Answer truthfully to those questions and then ring me a bell. When I propose this I'm not proposing it with an elitist flavor (at least not that I'm aware of), but I do it to urge people to have a knowledge that is informed, formed, responsible, and self-critical. Of course I know we don't have time to do everything we like and some things just have to be done in a more superficial way, but what I'm arguing for in here is that at the very least people do have the conscious of superficiality of some areas of their knowledge.

To finalize I'll just leave three links that stress the need of Math in Physics:

http://math.ucr.edu/home/baez/crackpot.html

http://insti.physics.sunysb.edu/~siegel/quack.html

http://insti.physics.sunysb.edu/~siegel/warning.html

Siegel's page also have some other interesting articles:

http://insti.physics.sunysb.edu/~siegel/history.html

http://insti.physics.sunysb.edu/~siegel/mine.html

http://insti.physics.sunysb.edu/~siegel/curriculum.html - 01 Sep '09 16:24

I don't agree.*Originally posted by adam warlock***So if you can't understand solutions of ordinary differential linear equations you certainly don't know much about physics.**

I've met too many physicists who know the equations, anderstands the maths, but cannot make the connection to everyday world.

I've also met people without much math that can see things in perspective, make parallels, and understand why things in the world behave like they do.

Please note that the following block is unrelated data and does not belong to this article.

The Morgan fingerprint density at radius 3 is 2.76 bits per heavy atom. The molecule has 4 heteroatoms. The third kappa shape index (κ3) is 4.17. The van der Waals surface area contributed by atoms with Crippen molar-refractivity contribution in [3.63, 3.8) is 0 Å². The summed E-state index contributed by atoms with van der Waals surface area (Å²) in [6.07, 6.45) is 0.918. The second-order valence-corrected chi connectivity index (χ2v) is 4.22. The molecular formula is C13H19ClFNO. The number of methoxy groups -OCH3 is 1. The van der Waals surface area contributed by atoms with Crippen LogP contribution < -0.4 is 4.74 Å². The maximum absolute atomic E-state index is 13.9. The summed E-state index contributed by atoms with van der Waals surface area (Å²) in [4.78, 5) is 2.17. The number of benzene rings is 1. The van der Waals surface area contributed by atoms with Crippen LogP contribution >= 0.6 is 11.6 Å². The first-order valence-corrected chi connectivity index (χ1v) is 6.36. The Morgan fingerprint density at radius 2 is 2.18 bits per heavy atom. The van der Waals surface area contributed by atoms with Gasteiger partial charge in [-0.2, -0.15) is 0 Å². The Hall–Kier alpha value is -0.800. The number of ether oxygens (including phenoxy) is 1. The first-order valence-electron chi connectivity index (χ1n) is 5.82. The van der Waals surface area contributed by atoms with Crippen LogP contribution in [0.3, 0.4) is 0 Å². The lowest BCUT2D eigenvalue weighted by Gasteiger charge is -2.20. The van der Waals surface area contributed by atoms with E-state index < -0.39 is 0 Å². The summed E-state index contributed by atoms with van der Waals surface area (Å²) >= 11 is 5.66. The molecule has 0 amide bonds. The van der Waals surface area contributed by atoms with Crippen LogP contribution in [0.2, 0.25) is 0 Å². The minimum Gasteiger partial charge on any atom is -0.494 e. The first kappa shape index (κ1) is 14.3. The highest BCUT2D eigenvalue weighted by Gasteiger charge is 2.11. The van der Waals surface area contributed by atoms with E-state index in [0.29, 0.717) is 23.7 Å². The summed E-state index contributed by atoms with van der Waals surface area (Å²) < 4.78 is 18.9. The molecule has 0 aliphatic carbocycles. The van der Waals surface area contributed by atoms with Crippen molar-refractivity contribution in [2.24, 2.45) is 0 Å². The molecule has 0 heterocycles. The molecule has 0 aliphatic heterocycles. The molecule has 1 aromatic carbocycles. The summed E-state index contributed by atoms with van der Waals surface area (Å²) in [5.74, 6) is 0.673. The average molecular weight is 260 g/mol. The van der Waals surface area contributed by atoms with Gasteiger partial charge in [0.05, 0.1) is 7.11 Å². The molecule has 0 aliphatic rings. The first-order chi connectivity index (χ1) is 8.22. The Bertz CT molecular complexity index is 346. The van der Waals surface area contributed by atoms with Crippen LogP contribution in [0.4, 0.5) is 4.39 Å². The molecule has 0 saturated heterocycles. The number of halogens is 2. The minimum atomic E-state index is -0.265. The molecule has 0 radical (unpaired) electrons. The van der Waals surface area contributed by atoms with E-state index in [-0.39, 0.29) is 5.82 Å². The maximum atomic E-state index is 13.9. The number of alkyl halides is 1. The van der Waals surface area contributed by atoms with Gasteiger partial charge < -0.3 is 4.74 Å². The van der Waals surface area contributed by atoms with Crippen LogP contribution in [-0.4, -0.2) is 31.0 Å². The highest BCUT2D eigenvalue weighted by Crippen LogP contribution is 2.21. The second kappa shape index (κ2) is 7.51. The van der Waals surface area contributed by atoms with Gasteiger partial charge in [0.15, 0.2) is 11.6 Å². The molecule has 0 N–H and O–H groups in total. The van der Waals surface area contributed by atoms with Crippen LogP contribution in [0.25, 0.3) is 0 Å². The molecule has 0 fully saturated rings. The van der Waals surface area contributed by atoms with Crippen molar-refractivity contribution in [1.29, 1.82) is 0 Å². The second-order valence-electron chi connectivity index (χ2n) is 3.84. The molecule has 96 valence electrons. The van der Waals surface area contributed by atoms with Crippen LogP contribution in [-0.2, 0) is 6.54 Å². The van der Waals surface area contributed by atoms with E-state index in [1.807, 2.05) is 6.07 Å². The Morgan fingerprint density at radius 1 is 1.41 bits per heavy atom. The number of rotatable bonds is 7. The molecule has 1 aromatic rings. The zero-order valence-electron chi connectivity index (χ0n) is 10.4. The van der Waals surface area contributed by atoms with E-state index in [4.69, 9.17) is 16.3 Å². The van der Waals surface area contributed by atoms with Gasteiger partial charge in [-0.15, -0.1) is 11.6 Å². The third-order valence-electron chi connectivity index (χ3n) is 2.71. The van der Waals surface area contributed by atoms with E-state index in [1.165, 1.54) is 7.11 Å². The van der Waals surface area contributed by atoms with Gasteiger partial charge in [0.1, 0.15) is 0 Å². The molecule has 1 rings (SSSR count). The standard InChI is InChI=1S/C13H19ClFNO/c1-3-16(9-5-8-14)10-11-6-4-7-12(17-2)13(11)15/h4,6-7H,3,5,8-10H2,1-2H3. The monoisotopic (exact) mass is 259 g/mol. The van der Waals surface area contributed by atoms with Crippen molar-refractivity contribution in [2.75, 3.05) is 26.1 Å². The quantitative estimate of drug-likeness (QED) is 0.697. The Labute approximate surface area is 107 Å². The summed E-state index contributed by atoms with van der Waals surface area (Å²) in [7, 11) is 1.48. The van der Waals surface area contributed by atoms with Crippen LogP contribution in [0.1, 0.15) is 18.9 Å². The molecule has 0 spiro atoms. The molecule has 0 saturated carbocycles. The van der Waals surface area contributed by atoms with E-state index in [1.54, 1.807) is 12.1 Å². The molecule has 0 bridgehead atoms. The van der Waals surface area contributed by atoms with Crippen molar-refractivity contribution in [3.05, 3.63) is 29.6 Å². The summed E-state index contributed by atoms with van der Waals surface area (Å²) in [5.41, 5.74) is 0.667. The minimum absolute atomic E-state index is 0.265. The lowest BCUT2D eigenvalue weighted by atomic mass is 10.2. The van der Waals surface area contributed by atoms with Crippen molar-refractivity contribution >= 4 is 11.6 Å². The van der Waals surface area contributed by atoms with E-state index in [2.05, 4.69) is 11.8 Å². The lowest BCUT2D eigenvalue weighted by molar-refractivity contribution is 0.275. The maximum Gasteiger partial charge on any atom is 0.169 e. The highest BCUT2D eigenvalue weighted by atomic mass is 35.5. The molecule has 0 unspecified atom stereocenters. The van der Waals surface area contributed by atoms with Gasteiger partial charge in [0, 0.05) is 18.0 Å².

But of course, without math, physics cannot progress. But without common sense, it's just equations, nothing more. Yet, how many of us progress physics?

And remember, how much physics are taught in school to pupils not yet knowing anything of ODE? - 01 Sep '09 16:47

I think the main difference between physics and economics is the relative ease and the precision with which physicists can measure the things they are describing. It's much harder to "experiment" with a society.*Originally posted by Palynka***You think that's bad, you should try economics. Everybody is an expert and we also have dynamic models.**

I expect, however, that with increasing computing power numerical simulations will become increasingly relevant for economics and may provide a reliable model of real societies much akin to a laboratory for a physicist. - 01 Sep '09 16:47

Common sense is a way of coping with things we do not understand very well. It's also a way of justifying an opinion by picking the best sounding metaphor.*Originally posted by FabianFnas***I don't agree.**

I've met too many physicists who know the equations, anderstands the maths, but cannot make the connection to everyday world.